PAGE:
For the second time this season, Cory Boyd finds himself without a job. Mere weeks after being picked up by the Edmonton Eskimos after getting his walking papers from the Toronto Argonauts, the onetime leading rusher in the CFL is on the outside looking in once again after being released on Thursday along with defensive back Ronnie Prude.
“Today’s move is in no way a reflection of the caliber of play of these young men,” Eskimos head coach Kavis Reed said in a press release. “This is a consequence of the exceptionally high level of injuries we have sustained – double that of typical years – and this issue has a direct impact on our salary cap management. I thank Cory and Ronnie for their professionalism and contributions to the team this season.”
The die was cast for Boyd when the Esks picked up Jerome Messam in late September after he was cut by the NFL’s Miami Dolphins a month before. With Hugh Charles already established as the feature player in Edmonton’s offensive backfield, the presence of Messam — named the CFL’s Outstanding Canadian player in 2011 — meant fewer opportunities for Boyd.
As it turned out, the 27-year-old Boyd played in four games, running 18 times for 76 yards and four receptions for 40 yards. Once Messam returned, Boyd was relegated to the bench and sat for four games before his release.
Perhaps the most likely destination for Boyd now is Montreal. Alouettes tailback Brandon Whitaker had season-ending surgery on his right knee after tearing his ACL in a 28-17 win over Saskatchewan Sept. 16. With the Als having to turn to rookie Victor Anderson, Boyd may be a tempting target for Montreal GM Jim Popp.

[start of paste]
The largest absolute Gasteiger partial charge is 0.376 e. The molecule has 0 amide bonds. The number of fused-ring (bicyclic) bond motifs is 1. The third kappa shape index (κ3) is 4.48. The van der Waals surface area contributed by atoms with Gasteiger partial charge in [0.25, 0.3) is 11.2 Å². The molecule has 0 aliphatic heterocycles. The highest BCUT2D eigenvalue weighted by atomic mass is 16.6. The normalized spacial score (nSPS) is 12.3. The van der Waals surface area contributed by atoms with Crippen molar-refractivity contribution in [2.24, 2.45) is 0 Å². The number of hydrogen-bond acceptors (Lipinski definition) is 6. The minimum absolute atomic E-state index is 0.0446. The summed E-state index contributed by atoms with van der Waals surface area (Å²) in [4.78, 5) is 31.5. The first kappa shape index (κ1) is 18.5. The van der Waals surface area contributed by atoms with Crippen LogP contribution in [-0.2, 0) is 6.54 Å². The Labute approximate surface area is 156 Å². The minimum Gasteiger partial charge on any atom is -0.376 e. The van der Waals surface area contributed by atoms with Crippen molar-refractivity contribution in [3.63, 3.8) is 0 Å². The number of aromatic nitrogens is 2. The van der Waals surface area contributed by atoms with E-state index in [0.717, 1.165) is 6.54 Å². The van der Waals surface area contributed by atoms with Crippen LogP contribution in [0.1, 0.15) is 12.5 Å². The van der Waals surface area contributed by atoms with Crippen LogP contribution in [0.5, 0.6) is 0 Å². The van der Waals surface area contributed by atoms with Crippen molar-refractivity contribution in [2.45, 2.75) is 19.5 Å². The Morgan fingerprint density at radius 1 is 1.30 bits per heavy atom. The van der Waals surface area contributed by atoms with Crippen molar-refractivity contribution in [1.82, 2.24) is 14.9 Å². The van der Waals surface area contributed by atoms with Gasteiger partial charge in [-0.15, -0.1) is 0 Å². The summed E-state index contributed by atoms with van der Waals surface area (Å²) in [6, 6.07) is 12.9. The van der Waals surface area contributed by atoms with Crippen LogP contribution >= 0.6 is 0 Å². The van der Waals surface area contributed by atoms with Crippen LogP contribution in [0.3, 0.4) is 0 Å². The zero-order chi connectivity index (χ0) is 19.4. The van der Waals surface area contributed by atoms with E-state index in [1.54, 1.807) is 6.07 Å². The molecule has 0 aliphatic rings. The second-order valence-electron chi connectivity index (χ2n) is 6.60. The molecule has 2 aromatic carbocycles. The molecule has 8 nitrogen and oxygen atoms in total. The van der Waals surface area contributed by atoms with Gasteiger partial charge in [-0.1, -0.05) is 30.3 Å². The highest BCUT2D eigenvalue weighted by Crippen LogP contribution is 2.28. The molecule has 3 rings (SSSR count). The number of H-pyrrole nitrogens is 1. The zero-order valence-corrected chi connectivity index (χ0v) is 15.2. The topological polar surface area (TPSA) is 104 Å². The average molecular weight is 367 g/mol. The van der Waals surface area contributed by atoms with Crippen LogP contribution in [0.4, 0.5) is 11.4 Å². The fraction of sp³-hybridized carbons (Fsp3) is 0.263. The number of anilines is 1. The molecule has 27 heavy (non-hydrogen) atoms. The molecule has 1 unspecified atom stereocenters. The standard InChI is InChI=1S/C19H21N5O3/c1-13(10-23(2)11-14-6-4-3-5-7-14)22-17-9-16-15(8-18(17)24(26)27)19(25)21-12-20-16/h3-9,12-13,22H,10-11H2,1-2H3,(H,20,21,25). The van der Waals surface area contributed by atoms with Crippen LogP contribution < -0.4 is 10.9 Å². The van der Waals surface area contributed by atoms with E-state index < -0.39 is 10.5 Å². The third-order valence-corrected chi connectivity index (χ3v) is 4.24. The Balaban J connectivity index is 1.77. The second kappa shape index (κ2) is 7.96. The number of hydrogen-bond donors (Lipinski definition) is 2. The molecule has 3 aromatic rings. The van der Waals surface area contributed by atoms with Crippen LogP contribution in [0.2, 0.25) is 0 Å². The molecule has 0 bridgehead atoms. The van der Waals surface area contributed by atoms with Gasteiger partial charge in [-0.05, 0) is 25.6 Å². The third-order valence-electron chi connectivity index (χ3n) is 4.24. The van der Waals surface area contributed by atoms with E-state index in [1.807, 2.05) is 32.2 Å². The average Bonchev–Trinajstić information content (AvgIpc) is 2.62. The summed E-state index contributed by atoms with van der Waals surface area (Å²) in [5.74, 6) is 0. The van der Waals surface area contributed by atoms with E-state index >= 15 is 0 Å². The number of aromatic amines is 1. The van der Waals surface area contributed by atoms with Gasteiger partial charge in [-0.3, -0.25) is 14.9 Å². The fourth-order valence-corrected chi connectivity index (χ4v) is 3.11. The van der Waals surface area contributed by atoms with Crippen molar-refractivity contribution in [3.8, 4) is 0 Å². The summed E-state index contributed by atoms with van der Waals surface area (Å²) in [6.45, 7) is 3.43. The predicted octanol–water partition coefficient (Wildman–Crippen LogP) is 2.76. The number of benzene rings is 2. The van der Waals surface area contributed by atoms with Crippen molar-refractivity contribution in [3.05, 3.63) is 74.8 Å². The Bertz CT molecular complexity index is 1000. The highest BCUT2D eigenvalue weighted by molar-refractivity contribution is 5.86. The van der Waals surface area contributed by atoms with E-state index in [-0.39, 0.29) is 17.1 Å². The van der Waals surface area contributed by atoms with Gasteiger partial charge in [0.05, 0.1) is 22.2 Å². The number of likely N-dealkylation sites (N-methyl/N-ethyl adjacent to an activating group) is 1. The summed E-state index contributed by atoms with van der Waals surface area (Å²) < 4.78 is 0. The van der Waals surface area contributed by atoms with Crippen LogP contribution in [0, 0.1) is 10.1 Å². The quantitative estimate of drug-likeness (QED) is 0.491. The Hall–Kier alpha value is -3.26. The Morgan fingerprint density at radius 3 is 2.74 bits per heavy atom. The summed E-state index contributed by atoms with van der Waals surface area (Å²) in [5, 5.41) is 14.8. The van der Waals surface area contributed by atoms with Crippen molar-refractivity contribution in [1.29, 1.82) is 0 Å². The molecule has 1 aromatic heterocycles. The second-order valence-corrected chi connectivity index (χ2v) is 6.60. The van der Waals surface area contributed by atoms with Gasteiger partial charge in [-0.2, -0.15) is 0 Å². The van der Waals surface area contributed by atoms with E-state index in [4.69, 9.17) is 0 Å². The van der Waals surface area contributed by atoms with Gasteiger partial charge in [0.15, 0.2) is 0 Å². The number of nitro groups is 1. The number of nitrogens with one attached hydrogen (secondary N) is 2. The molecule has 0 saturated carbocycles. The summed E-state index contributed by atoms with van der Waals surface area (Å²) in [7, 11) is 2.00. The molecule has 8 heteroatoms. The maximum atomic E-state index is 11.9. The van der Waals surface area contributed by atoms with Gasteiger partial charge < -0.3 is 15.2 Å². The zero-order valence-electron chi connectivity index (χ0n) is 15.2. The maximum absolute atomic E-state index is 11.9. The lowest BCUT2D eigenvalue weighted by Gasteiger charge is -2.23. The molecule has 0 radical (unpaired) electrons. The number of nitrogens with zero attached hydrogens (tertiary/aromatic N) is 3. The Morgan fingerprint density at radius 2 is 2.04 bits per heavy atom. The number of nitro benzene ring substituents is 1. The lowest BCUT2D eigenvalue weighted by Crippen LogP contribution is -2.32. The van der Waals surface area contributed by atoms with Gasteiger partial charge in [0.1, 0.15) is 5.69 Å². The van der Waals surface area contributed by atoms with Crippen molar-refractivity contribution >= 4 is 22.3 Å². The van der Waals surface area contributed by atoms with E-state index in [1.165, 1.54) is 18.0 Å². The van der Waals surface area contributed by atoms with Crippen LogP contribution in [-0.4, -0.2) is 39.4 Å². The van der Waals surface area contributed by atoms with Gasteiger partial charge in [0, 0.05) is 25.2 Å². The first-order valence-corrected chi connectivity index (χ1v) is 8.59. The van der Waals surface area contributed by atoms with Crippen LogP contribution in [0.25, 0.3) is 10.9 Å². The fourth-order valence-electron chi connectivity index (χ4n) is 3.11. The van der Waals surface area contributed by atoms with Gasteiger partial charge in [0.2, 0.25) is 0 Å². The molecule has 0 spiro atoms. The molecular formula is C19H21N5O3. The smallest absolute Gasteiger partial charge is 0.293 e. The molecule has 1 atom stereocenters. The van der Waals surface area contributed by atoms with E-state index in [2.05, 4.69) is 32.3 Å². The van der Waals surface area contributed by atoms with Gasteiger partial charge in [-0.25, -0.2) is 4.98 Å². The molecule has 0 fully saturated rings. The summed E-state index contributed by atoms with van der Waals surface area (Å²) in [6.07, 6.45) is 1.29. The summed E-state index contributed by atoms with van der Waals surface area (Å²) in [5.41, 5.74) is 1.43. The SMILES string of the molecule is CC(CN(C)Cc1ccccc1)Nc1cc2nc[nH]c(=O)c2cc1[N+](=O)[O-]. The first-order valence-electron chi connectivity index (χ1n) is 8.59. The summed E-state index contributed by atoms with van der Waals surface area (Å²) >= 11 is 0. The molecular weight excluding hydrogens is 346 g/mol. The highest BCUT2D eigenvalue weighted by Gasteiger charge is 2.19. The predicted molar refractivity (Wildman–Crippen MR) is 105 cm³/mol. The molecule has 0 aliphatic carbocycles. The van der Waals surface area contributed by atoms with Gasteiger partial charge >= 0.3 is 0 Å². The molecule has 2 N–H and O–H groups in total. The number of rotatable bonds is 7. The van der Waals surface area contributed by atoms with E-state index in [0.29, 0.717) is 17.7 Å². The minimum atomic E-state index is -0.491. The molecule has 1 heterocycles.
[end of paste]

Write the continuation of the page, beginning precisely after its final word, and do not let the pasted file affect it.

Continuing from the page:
Ironically, Toronto could probably use Boyd now as well. The player Boyd was released for, Chad Kackert, tweaked a knee during a 45-31 win Sept. 8 against Hamilton, a game which saw him rush for a career-high 172 yards and three touchdowns. Since the injury, his role on the team has been filled in the last four games by rookie Gerald Riggs Jr., son of longtime Falcons and Redskins running back Gerald Riggs.
During his time with the Argos, Boyd became known as a straight-ahead runner whose attention to blocking and protecting the quarterback was found to be lacking. Where he will end up is unknown at this point; still, there should be some room in the CFL for a player like Cory Boyd. Meanwhile the Eskimos, who are cellar-dwellers in the West Division with a 6-8 record, prepare to host the 8-6 Saskatchewan Roughriders on Saturday.